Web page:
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Multilingualism and Social Inclusion

Social Inclusion, Cogitatio, ISSN 2183-2803

Volume 5, 4, 2017

DOI:10.17645/si.v5i4.1286, Dimensions: pub.1100057604,




  1. (1) Faculty of Humanities, University of Amsterdam, The Netherlands, and Department of International Relations, Gumilyov Eurasian National University, Kazakhstan
  2. (2) University of Amsterdam, grid.7177.6
  3. (3) University of Copenhagen, grid.5254.6, KU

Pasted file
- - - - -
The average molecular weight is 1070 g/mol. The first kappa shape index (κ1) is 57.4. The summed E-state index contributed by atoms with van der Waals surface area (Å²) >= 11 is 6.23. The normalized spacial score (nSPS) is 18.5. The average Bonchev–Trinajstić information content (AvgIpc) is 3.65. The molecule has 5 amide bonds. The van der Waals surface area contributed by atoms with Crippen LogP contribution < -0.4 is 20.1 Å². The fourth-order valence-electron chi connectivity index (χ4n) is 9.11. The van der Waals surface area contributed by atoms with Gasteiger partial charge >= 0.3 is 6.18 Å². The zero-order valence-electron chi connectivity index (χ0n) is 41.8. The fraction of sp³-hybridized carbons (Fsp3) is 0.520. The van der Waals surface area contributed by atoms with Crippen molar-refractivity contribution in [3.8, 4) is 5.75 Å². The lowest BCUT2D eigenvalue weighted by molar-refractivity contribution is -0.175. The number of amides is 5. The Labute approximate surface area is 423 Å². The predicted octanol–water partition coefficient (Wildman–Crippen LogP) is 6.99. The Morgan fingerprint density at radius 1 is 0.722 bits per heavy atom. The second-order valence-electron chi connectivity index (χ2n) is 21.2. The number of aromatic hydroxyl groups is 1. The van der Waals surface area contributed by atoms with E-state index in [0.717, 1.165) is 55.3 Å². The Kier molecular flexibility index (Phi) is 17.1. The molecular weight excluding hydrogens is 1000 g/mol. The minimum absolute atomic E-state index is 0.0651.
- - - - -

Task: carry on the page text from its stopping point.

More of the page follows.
This is a thematic issue on the relation between multilingualism and social inclusion. Due to globalization, Europeanization, supranational and transnational regulations linguistic diversity and multilingualism are on the rise. Migration and old and new forms of mobility play an important role in these processes. As a consequence, English as the only global language is spreading around the world, including Europe and the European Union. Social and linguistic inclusion was accounted for in the pre-globalization age by the nation-state ideology implementing the ‘one nation-one people-one language’ doctrine into practice. This lead to forced linguistic assimilation and the elimination of cultural and linguistic heritage. Now, in the present age of globalization, linguistic diversity at the national state level has been recognized and multilingual states have been developing where all types of languages can be used in governance and daily life protected by a legal framework. This does not mean that there is full equality of languages. This carries over to the fair and just social inclusion of the speakers of these weaker, dominated languages as well. There is always a power question related to multilingualism. The ten case studies in this thematic issue elaborate on the relation between multilingualism and social inclusion. The articles in this issue refer to this topic in connection with different spaces, including the city, the island, and the globe; in connection with different groups, like Roma in the former Soviet-Union and ethnic Albanians in Macedonia; in connection with migration and mobility of Nordic pensioners to the south of Europe, and language education in Scotland; and finally in connection with bilingual education in Austria and Estonia as examples of successful practices including multilingualism under one and the same school roof.

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